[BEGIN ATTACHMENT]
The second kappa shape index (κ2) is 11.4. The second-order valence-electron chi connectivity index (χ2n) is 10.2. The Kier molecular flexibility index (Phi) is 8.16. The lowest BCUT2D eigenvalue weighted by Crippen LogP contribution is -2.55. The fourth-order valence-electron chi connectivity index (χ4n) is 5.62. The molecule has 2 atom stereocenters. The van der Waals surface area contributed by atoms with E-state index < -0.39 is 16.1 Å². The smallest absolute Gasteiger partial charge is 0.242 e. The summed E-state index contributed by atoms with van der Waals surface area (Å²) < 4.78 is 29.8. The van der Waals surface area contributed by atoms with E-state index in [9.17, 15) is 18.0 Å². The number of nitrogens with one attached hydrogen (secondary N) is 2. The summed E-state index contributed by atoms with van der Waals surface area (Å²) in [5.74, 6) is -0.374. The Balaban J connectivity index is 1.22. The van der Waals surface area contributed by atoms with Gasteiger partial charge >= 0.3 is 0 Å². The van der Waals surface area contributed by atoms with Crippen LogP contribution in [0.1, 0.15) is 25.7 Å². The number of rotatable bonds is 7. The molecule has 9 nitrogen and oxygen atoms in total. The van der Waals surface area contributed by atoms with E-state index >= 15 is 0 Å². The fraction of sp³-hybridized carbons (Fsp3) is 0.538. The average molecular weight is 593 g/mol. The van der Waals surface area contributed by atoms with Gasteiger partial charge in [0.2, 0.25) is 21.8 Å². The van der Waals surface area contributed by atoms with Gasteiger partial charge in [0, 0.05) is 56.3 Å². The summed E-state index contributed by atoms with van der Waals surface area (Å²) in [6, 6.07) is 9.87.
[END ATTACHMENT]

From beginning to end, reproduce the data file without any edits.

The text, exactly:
The second kappa shape index (κ2) is 11.4. The second-order valence-electron chi connectivity index (χ2n) is 10.2. The Kier molecular flexibility index (Phi) is 8.16. The lowest BCUT2D eigenvalue weighted by Crippen LogP contribution is -2.55. The fourth-order valence-electron chi connectivity index (χ4n) is 5.62. The molecule has 2 atom stereocenters. The van der Waals surface area contributed by atoms with E-state index < -0.39 is 16.1 Å². The smallest absolute Gasteiger partial charge is 0.242 e. The summed E-state index contributed by atoms with van der Waals surface area (Å²) < 4.78 is 29.8. The van der Waals surface area contributed by atoms with E-state index in [9.17, 15) is 18.0 Å². The number of nitrogens with one attached hydrogen (secondary N) is 2. The summed E-state index contributed by atoms with van der Waals surface area (Å²) in [5.74, 6) is -0.374. The Balaban J connectivity index is 1.22. The van der Waals surface area contributed by atoms with Gasteiger partial charge >= 0.3 is 0 Å². The van der Waals surface area contributed by atoms with Crippen LogP contribution in [0.1, 0.15) is 25.7 Å². The number of rotatable bonds is 7. The molecule has 9 nitrogen and oxygen atoms in total. The van der Waals surface area contributed by atoms with E-state index >= 15 is 0 Å². The fraction of sp³-hybridized carbons (Fsp3) is 0.538. The average molecular weight is 593 g/mol. The van der Waals surface area contributed by atoms with Gasteiger partial charge in [0.2, 0.25) is 21.8 Å². The van der Waals surface area contributed by atoms with Gasteiger partial charge in [0, 0.05) is 56.3 Å². The summed E-state index contributed by atoms with van der Waals surface area (Å²) in [6, 6.07) is 9.87.